In the New Jerusalem, therefore, we have essentially a picture, not of the future but of the present, of the ideal, condition of Christ’s true people, of His “little flock” upon earth in every age. The picture may not yet be realised in fulness, but every blessing lined in upon its canvas is in principle the believer’s now, and will be more and more his in actual experience as he opens his eye to see and his heart to receive. We have been wrong in transferring, as we have done, the thousand years’ reign and the New Jerusalem to the future. They belong to the past and to the present. They are the Church’s heritage at the very time that she wars and suffers; and the thought of them ought to console her amidst her trials, and to make her burdens easy to be borne. Oh, if the Church, if believers, only felt this more, what a millennium of happiness and glory would each enjoy! With what triumph would each lift up his head as he paced the streets of that New Jerusalem of which he is a citizen! And in what a light would he feel called upon to present himself to the eyes of men, not mingling in the strife of human tongues, or interested in worldly wealth and honour, but already radiant with the glory of his heavenly home! The Church has mistaken her mission, and has misinterpreted the Scriptures of the possession of which she boasts. She has transferred all her blessedness to the future, and has asked men to accept for the realities of the present and the seen her dim and shadowy, too often her fantastic, pictures of the future and the unseen. That is not the method of our Lord or of His servant John in the Apocalypse. They do not try to convert men by hopes of heaven. They deal with realities now to be grasped, with visions of glory now to be realised. They invite us, indeed, to a glorious and eternal future; but, as at once the evidence and the beginning of that future glory, they invite us, in the first place, to the possession here and now of ” things which eye saw not, and ear heard not, and which entered not into the heart of man.” [40] They tell us that the brightness of the New Jerusalem ought to be within us and around us, shining through every earthly sorrow, so that we may lighten the dark places of ” the nations” with its purity and peace and joy.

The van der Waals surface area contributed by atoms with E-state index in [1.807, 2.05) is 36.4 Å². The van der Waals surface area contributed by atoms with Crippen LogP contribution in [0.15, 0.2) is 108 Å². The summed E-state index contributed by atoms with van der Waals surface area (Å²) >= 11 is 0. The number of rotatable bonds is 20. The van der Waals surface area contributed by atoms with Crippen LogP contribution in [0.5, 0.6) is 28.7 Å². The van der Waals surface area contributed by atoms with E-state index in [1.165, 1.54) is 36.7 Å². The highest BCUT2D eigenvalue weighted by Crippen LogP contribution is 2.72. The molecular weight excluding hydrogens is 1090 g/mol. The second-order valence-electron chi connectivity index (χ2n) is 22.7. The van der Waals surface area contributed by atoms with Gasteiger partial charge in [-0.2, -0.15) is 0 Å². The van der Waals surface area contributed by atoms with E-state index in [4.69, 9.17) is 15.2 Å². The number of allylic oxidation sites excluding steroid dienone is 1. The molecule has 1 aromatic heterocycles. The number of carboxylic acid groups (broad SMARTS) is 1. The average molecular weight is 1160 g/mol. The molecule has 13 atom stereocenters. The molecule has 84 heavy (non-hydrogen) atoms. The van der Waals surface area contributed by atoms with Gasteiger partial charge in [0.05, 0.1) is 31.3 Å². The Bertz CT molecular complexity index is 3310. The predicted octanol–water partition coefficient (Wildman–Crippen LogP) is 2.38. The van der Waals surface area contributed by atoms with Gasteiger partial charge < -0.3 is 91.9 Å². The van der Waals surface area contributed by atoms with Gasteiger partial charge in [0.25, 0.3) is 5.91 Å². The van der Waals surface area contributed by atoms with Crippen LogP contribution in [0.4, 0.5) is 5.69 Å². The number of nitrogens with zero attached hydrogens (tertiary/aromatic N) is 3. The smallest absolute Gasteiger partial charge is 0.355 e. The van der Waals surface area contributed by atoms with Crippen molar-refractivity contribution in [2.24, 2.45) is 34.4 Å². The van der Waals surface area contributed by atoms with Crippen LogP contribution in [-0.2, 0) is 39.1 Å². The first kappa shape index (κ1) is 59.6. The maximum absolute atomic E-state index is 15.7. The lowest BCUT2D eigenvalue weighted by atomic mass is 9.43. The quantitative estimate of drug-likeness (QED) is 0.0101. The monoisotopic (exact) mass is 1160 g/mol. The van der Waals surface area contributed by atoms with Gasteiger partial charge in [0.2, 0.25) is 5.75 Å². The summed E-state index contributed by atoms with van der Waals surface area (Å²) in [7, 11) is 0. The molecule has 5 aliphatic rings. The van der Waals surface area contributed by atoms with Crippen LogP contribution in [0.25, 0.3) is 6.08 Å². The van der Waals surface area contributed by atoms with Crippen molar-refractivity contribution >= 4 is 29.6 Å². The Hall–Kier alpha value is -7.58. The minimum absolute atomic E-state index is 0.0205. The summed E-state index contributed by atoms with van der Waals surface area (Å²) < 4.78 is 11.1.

It is unnecessary to dwell upon the Epilogue which begins at chap. xxii. 6. With the previous verse the special visions of the Apocalypse had come to an end, and the book which had presented so many dark traits of Paradise lost had closed with the glorious picture of Paradise regained. Only one thing more was needed— that the Lord Himself, long waited for, should come, to transmute each promise into fulfilment and each ideal into its corresponding real. Even so. “Amen: come, Lord Jesus.” Meanwhile we cannot doubt that to St. John the lone isle of Patmos was lightened with the glory of what he saw; and, be it that we too are in our Patmos, the same glory will lighten us, if only we are among them which keep the sayings of this book.